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British Labour vote tests NATO. West Europe's left is restive. Opposition parties are urging cuts in or elimination of nuclear forces. NATO is worried, but some see opportunities for new alliance.

The British Labour Party's decision to say, in effect, ``out'' to all nuclear weapons -- British and American -- has profound implications for the Western alliance. Yesterday's vote by party members to officially adopt a policy of unilateral nuclear disarmament puts a large question mark over the two fundamental planks in British foreign policy since World War II: Anglo-American defense cooperation and Britain's commitment to NATO.

Critics of Labour's new unambiguous stance charge that, if Britishers vote in a Labour government in the next election, its policy will upset the balance of forces in Europe and violate Britain's vital defense agreements with its NATO partners.

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In a highly publicized television interview, Caspar Weinberger, the US secretary of defense, blasted Labour's defense policies as undermining NATO.

US Ambassador Charles Price II, a conspicuous figure at the party's conference here at this Lancashire seaside resort, drove home the point that Mr. Weinberger, contrary to Labour's assertions, was speaking for the Reagan administration. Ambassador Price also added a warning that if the US had to pull its nuclear forces out of Britain, it might also have to think about taking out its 29,000 military personnel now stationed here.

That, in turn, has aroused concern among defense strategists that isolationist senti ment in the US might be encouraged and would intensify demands in the US to bring back all of its nearly 350,000 troops stationed in Europe.

If Britain were to forgo its nuclear capability, it would leave only France, not a fully militarily integrated member of NATO, as the sole European member of the Western alliance with its own independent nuclear deterrent.

There is also speculation that if Britain, under a new Labour government, were to get the US cruise missiles off British soil, it would put enormous pressure on Belgium and the Netherlands to follow suit. Both countries faced stiff public opposition to cruise deployment.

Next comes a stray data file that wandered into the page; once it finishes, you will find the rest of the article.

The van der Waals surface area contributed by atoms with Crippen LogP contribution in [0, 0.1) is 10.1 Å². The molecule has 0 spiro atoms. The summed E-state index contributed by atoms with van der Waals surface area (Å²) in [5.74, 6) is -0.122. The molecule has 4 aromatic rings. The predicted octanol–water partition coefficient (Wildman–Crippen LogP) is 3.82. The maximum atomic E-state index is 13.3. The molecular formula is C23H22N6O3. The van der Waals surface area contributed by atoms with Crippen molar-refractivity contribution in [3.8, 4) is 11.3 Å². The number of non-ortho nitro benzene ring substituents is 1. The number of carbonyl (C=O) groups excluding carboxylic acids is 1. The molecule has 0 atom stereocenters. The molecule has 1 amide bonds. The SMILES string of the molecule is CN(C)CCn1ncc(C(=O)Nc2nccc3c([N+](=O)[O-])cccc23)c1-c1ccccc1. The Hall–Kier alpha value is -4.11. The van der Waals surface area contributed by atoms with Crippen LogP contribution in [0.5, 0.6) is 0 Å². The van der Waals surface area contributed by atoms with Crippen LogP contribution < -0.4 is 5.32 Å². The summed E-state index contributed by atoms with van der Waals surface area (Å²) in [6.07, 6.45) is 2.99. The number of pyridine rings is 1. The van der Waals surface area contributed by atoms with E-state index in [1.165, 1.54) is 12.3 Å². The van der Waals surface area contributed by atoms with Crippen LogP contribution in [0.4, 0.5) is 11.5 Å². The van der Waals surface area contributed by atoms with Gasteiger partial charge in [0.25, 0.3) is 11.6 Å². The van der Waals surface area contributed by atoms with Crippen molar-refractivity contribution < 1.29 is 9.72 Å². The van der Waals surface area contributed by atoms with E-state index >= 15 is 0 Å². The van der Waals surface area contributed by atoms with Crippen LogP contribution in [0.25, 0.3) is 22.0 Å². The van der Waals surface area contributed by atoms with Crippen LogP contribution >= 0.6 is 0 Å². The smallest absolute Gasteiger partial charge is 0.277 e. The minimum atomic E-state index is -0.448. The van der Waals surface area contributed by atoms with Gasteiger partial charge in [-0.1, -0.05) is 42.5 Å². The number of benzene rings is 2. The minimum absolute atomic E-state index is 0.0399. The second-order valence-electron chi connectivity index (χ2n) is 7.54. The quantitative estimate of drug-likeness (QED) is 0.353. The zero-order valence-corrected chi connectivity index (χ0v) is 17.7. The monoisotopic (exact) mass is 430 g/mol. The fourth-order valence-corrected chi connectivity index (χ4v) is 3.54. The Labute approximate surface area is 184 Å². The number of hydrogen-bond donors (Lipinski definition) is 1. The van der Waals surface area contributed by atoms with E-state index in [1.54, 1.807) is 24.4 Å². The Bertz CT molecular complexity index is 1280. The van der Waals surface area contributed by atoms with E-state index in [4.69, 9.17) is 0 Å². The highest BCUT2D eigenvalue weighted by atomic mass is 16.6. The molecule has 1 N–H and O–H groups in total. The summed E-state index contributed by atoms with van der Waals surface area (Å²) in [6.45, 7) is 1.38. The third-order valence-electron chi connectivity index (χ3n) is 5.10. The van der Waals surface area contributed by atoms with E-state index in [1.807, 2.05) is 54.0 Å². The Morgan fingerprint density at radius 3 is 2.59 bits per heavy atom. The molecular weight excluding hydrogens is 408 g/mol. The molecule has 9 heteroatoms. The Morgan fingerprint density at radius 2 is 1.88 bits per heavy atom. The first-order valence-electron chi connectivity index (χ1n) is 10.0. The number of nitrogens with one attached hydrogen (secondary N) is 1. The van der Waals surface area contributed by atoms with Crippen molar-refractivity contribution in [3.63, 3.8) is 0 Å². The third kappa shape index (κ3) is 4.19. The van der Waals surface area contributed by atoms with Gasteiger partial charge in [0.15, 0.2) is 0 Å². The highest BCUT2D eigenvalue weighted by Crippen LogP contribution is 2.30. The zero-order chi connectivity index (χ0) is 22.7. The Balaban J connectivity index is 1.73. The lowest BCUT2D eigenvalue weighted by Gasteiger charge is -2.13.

What particularly worries the Americans is that Britain is poised for a general election within the next year and a half. At the moment, Labour has brushed aside the challenge of the allied Social Democratic-Liberal Parties and has established itself as the principal opposition party in Britain.

Labour has also consistently been ahead of the ruling Conservatives in the polls in recent months.

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Under a Labour government, Britain would:

Remove Britain's current independent nuclear deterrent, the Polaris submarines.

Cancel the new and more sophisticated deterrent, the sub-launched Trident nuclear missiles.

Remove cruise missiles and close down all US nuclear bases including Holy Loch in Scotland, at present the only base in Europe for America's Poseidon nuclear submarine.

Prevent F-111 fighter planes, which can be equipped with both nuclear and conventional bombs, from carrying nuclear weapons.

Stripped of its nuclear component, Labour insists, Britain will still remain a member of NATO, while maintaining and strengthening its conventional forces.

Labour is opposed to Trident not just for ideological reasons. The party also feels the 9 billion to 10 billion ($6 billion to $7 billion) that Trident will cost could be better spent on boosting British conventional forces. This, Labour defense spokesmen maintain, would help balance the numerical advantage now enjoyed by the Warsaw Pact.

But Conservative Defense Minister George Younger has argued that even if every penny saved on canceling Trident went to conventional forces, it still would not provide a credible deterrent. And, he insists, the stationing of Euromissiles has been a major success for the British government's policy of standing firm, and that this will eventually force the Soviets back to the negotiating table.

Labour's disarmament policy, while enthusiastically upheld at the party conference here, has some detractors within Labour's own ranks. Some members of the party -- many of them expected to become cabinet members should Labour become the ruling party -- reportedly have real concerns about what they see as fulfilling existing obligations.

The pro-Labour newspaper, the Mirror, while giving a glowing tribute to party leader Neil Kinnock, said in an editorial that it ``does not agree with Mr. Kinnock's defense policy.'' Two of the paper's well-known columnists were equally critical.

One middle-of-the-road Labour member of Parliament described the vote as ``disastrous.'' He said, ``The party, frankly, is neutralist, but hasn't the guts to accept the logical outcome of its policy.''

However, Nicholas Raynford, the newest Labour MP, maintains that his party's new disarmament policy will succeed where it failed in the the 1983 elections. The party is now more unified, in part because of the Chernobyl factor, and Mr. Raynford does not think the Labour Party would again make the mistake of appearing pacifist.

One of the significant ironies of this party conference season as a general election draws closer is that the domination of defense issues has pushed unemployment, education, and social services -- issues on which the government is distinctly vulnerable -- into the background.

The result is that the Conservatives will now plug defense, an area in which they have historically been more successful than other parties in turning to their own political advantage.

The war with Argentina over the Falkland Islands in the spring of 1982 was a case in point.

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